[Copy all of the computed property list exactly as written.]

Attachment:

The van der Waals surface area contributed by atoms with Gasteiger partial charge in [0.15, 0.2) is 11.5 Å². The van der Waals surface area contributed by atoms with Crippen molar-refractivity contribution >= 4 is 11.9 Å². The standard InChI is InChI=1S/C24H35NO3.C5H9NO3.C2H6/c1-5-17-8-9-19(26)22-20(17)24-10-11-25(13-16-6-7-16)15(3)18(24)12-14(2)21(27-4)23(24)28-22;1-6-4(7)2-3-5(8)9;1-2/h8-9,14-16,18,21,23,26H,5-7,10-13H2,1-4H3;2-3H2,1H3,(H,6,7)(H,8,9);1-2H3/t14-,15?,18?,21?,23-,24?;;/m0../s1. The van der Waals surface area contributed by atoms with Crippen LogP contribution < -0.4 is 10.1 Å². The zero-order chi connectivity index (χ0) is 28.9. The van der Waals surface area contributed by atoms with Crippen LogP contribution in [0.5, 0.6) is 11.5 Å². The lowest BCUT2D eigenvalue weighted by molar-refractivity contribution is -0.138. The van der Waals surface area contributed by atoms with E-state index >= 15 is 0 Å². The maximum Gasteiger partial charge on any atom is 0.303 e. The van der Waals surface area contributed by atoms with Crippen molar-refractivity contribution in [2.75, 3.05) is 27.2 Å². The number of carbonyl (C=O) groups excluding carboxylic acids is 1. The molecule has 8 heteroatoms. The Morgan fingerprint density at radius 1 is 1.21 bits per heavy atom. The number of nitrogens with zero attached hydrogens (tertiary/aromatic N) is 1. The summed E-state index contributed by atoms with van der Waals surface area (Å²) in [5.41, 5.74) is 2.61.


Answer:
The van der Waals surface area contributed by atoms with Gasteiger partial charge in [0.15, 0.2) is 11.5 Å². The van der Waals surface area contributed by atoms with Crippen molar-refractivity contribution >= 4 is 11.9 Å². The standard InChI is InChI=1S/C24H35NO3.C5H9NO3.C2H6/c1-5-17-8-9-19(26)22-20(17)24-10-11-25(13-16-6-7-16)15(3)18(24)12-14(2)21(27-4)23(24)28-22;1-6-4(7)2-3-5(8)9;1-2/h8-9,14-16,18,21,23,26H,5-7,10-13H2,1-4H3;2-3H2,1H3,(H,6,7)(H,8,9);1-2H3/t14-,15?,18?,21?,23-,24?;;/m0../s1. The van der Waals surface area contributed by atoms with Crippen LogP contribution < -0.4 is 10.1 Å². The zero-order chi connectivity index (χ0) is 28.9. The van der Waals surface area contributed by atoms with Crippen LogP contribution in [0.5, 0.6) is 11.5 Å². The lowest BCUT2D eigenvalue weighted by molar-refractivity contribution is -0.138. The van der Waals surface area contributed by atoms with E-state index >= 15 is 0 Å². The maximum Gasteiger partial charge on any atom is 0.303 e. The van der Waals surface area contributed by atoms with Crippen molar-refractivity contribution in [2.75, 3.05) is 27.2 Å². The number of carbonyl (C=O) groups excluding carboxylic acids is 1. The molecule has 8 heteroatoms. The Morgan fingerprint density at radius 1 is 1.21 bits per heavy atom. The number of nitrogens with zero attached hydrogens (tertiary/aromatic N) is 1. The summed E-state index contributed by atoms with van der Waals surface area (Å²) in [5.41, 5.74) is 2.61.